[-empyre-] sex death love - on AGEING

Simon SWHTaylor at zoho.com
Mon Sep 30 10:33:31 AEST 2019

Thanks, Ana.

Your story of the 80 year-old prompts me to reply.

My small family lived with my parents in separate buildings on the same 
property. The kids grew up through their aging and dying. I had the 
privilege of nursing both my parents until their deaths. But it is a 
mistake to call it a privilege. I recall a family friend telling me what 
an important time it was, a rich experience, to be nursing my dying 
father. I actually spent my time fighting the doctors' drug regimes. 
This was like when I had to commit my closest friend, section him, they 
call it in some places. The attendant would not believe he was 
psychotic. He's just acting, the doctor said. And he was, he had been an 
actor. And in the waiting room at the mental institution he had taken 
off all his clothes and was performing the best Fool from Lear I had 
ever seen, dancing on the backs of the chairs. But having been an actor 
without work first led him into depression. Then when he went looking to 
find himself a place in the world he found only psychosis. I could not 
convince the doctors my father had been drugged into psychosis. He had 
been a director. The medical professions enjoyed the suppression of his 
rage, when I could not stand it. Like those lines beginning Herbert 
Blau's book /Impossible Theater/: /The purpose of this book is to talk 
up a revolution. Where there are rumblings already, I want to cheer them 
on. I intend to be incendiary and subversive, maybe even un-American. I 
shall probably hurt some people unintentionally; there are some I want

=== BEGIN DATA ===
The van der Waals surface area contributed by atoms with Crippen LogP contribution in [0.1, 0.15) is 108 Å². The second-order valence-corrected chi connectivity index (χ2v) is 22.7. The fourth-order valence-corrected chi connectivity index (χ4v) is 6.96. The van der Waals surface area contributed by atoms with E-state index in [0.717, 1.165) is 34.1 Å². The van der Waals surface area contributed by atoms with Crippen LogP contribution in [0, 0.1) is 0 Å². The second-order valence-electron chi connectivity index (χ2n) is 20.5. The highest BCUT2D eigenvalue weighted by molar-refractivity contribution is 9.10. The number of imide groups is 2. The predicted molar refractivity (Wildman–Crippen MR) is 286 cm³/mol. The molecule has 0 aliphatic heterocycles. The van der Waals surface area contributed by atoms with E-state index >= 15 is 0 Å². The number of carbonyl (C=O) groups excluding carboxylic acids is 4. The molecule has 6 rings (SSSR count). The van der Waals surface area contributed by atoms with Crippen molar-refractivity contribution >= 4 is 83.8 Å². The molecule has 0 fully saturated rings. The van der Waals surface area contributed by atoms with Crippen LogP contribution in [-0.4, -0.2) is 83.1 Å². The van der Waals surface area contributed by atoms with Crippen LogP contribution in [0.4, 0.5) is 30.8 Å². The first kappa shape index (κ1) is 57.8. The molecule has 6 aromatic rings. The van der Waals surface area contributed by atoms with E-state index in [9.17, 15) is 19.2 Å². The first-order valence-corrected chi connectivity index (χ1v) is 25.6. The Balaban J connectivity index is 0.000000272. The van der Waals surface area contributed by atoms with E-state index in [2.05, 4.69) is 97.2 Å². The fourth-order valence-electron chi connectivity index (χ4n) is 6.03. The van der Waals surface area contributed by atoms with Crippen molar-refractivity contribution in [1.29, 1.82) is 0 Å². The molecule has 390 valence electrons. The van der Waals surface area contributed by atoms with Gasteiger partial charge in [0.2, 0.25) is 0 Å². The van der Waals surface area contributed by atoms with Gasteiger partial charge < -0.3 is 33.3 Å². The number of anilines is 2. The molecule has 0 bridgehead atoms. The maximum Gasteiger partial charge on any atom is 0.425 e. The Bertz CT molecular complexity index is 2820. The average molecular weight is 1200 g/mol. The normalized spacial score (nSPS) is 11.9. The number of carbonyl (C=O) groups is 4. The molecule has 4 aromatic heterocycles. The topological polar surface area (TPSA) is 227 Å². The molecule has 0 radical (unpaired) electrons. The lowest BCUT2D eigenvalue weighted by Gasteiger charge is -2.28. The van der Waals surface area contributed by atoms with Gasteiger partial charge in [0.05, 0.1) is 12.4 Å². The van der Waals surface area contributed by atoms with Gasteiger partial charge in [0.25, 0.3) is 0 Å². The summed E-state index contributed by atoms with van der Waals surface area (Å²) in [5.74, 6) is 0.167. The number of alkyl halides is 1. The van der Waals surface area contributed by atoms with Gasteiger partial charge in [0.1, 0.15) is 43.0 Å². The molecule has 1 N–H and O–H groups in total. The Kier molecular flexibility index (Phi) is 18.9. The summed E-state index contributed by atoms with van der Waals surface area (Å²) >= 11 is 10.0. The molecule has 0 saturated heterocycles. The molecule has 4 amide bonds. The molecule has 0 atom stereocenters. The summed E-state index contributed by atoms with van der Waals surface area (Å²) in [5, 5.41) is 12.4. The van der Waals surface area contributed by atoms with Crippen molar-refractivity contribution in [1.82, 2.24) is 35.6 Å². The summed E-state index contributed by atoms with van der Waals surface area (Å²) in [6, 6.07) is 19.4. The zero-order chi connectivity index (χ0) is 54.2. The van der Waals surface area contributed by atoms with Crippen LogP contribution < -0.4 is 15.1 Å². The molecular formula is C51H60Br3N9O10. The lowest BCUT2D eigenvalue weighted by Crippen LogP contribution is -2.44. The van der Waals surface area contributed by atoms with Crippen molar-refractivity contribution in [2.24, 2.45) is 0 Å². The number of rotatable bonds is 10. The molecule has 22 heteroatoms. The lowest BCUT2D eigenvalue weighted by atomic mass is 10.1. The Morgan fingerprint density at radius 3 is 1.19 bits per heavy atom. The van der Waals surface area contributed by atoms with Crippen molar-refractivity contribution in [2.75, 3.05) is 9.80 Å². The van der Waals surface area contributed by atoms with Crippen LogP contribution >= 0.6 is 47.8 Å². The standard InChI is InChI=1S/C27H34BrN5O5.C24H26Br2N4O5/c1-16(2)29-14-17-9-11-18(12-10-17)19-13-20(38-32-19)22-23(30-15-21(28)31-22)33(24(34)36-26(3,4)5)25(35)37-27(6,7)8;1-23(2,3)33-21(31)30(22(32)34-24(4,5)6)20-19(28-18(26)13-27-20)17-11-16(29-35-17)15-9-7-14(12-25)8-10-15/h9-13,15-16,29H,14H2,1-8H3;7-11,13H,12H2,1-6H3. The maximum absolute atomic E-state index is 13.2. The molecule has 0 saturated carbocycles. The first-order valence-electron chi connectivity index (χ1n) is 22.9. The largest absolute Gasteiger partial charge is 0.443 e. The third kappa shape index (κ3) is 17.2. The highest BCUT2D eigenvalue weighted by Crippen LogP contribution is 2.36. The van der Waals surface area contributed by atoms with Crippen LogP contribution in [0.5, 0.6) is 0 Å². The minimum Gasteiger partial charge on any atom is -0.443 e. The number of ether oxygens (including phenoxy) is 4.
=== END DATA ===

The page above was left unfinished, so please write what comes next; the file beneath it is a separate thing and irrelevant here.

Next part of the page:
to hurt. I may as well confess right now the full extent of my animus: 
there are times when, confronted with the despicable behavior of people 
in the American theater, I feel like the lunatic Lear on the heath, 
wanting to "kill, kill, kill, kill, kill, kill!"/
My mother died two within two years of my father. I remember her saying 
about his loss, /I feel like half my body has been cut off./
Belonging to an earlier generation, my honorary grandmother, came to New 
Zealand in the 1950s. An actress, she upstaged Christmas by dying on 
that day in 2000.

Three things: Most importantly, she wanted to go to the home in England 
that is set up for theatre people, mainly actors and actresses. Maybe 
directors, like Herb, like my Dad, would not be able to stand it. She 
couldn't go and in New Zealand there is nothing like that respect for 
the second oldest profession.

So she planned for dying, aging, saying that she did not want anyone to 
have to look after her, or to feel they must. With great pragmatism she 
arranged everything. All she insisted on was that we visit her regularly 
in the nursing home where she ended up--surrounded by people with whom 
she had not the slightest thing in common.

My friend and I went and stayed with her when I was a student. Our 
bedroom was next to hers. We tried to be quiet. But in the morning we 
rose late to find she had a friend visiting. She introduced us to the 
visitor, saying about me, /He learnt to walk here. He learnt to talk 
here. Now he's learning to **** here. /Not that she was modest about the 
word. It was simply funnier not saying it.

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